Falabella started off with a few small department stores in the center of Santiago, Chile and today it is one of the largest retail conglomerates in Latin America. Throughout the years, non-food retail has been the heart and face of the company with beautifully thought-out department stores with the bright green, well-known Falabella logo on every entrance.
But times change, fashion fades, customers evolve, and data analytics has been through it all.
Migration to e-commerce
Even though Falabella started as a brick-and-mortar retailer, today it’s one of the largest e-commerce platforms in Latin America. Two main components are at play when we think about this transition, data, and brand. Even with initial failures in the online world, the company managed to leverage the brand name and build a relationship with its customers in the online channel.
Falabella’s Retail Ecosystem consists of Non-food retailers (Falabella), supermarkets (Tottus), Marketplace (Linio), and home improvement (Sodimac), each of these companies functioning separately and with their own online platforms.
Where does data come from?
Absolutely EVERYWHERE. But we will focus on the customer.
- Via their online platform the company can see what each customer added to their basket, when, how many times they visit the page before they check out, and the conversion of checkout.
- The company can analyze the “hot spots” of the page and the sections of the page that no customer ever sees.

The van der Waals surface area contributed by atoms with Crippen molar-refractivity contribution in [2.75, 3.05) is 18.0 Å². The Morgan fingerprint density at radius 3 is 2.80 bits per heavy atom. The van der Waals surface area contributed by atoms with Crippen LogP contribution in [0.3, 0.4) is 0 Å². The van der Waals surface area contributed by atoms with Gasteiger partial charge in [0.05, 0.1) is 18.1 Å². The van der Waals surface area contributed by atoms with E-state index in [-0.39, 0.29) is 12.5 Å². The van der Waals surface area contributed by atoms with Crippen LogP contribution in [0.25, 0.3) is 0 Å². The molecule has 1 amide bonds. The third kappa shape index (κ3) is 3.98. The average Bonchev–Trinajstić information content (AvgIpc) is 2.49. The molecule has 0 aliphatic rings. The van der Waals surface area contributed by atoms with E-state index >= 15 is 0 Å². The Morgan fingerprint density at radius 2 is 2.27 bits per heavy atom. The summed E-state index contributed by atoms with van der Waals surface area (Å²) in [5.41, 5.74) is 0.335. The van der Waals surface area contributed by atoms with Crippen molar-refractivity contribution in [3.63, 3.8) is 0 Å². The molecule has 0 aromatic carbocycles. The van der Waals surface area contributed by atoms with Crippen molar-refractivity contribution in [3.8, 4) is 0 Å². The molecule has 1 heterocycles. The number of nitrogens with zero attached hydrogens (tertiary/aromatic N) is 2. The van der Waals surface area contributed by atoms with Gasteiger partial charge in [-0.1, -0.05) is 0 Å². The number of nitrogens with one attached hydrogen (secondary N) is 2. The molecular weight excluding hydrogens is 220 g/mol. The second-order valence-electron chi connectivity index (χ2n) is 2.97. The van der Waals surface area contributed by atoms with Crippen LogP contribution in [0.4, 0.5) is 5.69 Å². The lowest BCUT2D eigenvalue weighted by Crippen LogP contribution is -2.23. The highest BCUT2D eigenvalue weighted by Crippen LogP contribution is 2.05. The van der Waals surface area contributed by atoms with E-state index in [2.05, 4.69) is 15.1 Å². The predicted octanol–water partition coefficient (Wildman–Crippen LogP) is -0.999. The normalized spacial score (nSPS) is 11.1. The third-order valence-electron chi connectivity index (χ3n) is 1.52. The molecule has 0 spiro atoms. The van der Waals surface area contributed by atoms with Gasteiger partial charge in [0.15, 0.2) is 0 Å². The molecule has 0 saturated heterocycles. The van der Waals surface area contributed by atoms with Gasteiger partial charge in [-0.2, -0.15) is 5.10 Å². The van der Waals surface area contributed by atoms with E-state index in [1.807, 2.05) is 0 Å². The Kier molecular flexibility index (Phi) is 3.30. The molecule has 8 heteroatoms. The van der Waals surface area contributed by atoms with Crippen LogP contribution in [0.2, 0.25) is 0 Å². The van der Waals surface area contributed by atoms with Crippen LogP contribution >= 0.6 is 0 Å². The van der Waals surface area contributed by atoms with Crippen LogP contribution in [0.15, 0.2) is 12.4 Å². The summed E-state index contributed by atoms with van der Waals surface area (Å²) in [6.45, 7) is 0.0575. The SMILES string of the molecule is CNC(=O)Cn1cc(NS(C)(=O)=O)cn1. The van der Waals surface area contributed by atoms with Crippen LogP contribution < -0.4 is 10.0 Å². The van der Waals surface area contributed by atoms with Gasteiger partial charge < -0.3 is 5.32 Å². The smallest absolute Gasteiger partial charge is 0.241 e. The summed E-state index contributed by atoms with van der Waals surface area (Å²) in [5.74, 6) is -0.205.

- Payment data. Falabella has a bank (“Banco Falabella”) credit card with a very well-thought loyalty program that allows the company to segment high-value customers.
- The list could go on and on…
Data through Sales:
- What types of products are bought by what types of customers
- When do customers buy these products
- How effective are discount campaigns
- Do consumers prefer to pick up in-store? Or home delivery?
- Again, I could be here all day…
This are only few of the many pieces of data that come together and inform the company’s forward looking strategies. Falabella has created an omnichannel ecosystem where data is the base of every decision.
Creating or destroying value through data?
Falabella has managed to analyze its customer data and invest in the main pain point they were gathering from customers. For example, setting up automatic click and collect stations in various stores to make quick purchases easier for customers. Data showed customers were dropping out of their checkout process once the shipping costs were added to the order.
Various improvements to physical stores and the online platform have come from various data points and A/B testing.
Some would say Falabella knows their customers better than they know themselves. But the overload of data and the overconfidence on the brand may have created a monster…
Orange logo? WHAT?
Customer data showed that there was a huge cross-sell opportunity between Falabella Retail and all the other retailers in the conglomerate. Most of them use the same credit card (Banco Falabella) and most of them (especially the most valuable customers) normally buy from all these companies.
Cross-selling calculations added up, even with some cannibalization between similar products from different companies.
Management decided to consolidate all e-commerce platforms into one big platform (www.falabella.com) and change the mandating logo from green to orange… a strategic decision to show the new integrated e-commerce platform as energetic, young and modern.
Sadly, this was not the effect and meme creators could not get enough.
Aftermath and Challenges
Even though the company is still the same and there are even more SKUs customers can choose from in the new e-commerce platform, in my opinion, the company was so focused on data that they forgot the emotional link that customers had with the brand and with the light green logo.
The amount of data Falabella manages has led them to be the leading retail conglomerate in Latin America, but have they lost touch with their customers in doing so?